By Martin Wolf
“At particular times a great deal of stupid people have a great deal of stupid money. . . At intervals. . . the money of these people – the blind capital, as we call it, of the country – is particularly large and craving; it seeks for someone to devour it, and there is a ‘plethora’; it finds someone, and there is ‘speculation’; it is devoured, and there is ‘panic’.” Walter Bagehot.*
Panic follows mania as night follows day. The great 19th-century economist and journalist, Walter Bagehot, knew this better than anybody. Lombard Street, his masterpiece, is dedicated to the phenomenon. It is devoted, too, to how central banks should deal with its results.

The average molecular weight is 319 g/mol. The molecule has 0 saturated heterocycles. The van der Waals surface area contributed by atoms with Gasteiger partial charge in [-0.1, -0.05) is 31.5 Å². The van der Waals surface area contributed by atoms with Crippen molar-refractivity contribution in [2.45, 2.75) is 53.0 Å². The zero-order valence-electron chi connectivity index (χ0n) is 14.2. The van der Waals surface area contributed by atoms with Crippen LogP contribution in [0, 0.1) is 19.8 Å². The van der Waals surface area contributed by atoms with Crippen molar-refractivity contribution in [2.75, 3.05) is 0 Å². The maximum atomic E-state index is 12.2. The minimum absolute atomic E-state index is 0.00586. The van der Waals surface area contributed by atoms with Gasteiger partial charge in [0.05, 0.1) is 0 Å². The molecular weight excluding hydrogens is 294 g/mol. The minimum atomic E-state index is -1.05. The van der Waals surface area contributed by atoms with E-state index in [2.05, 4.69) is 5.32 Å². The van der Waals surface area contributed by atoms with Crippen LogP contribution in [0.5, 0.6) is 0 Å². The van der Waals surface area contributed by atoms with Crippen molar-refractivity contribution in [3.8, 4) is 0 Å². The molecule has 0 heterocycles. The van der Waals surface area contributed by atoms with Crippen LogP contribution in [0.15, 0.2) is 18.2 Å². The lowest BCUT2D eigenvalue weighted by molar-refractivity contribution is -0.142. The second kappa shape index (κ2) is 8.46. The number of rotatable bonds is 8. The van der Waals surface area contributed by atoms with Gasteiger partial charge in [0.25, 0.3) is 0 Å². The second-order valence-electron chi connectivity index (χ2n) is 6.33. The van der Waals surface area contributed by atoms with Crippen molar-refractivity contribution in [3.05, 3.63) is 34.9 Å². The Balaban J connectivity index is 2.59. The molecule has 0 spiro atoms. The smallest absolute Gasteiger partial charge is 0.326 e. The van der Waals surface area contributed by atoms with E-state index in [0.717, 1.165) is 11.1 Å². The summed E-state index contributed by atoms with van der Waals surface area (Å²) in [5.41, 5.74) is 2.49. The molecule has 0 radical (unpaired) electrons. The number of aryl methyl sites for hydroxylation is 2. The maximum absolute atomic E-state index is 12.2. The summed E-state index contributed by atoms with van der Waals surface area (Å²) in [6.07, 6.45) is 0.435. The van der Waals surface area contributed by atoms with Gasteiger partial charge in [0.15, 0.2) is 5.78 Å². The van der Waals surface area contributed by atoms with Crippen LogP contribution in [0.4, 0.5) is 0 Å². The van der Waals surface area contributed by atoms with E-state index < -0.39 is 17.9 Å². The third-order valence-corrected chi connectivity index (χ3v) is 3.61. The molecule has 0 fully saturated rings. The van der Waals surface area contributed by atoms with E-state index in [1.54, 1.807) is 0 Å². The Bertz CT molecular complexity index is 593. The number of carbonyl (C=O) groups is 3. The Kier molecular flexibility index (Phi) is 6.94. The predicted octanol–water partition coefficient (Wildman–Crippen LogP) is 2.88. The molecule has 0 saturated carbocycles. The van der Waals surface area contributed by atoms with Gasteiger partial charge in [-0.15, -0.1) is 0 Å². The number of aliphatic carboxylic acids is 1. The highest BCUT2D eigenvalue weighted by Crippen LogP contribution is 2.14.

Ours has been a world of the “no income, no job, no assets” 100 per cent mortgage; of the “do what you like with our money, as long as you pay the fees” covenant-light loan; and of the “in go poor credits and out comes a triple A-rated security” financial alchemist. It has been a world of confidence, cleverness and too much cheap credit.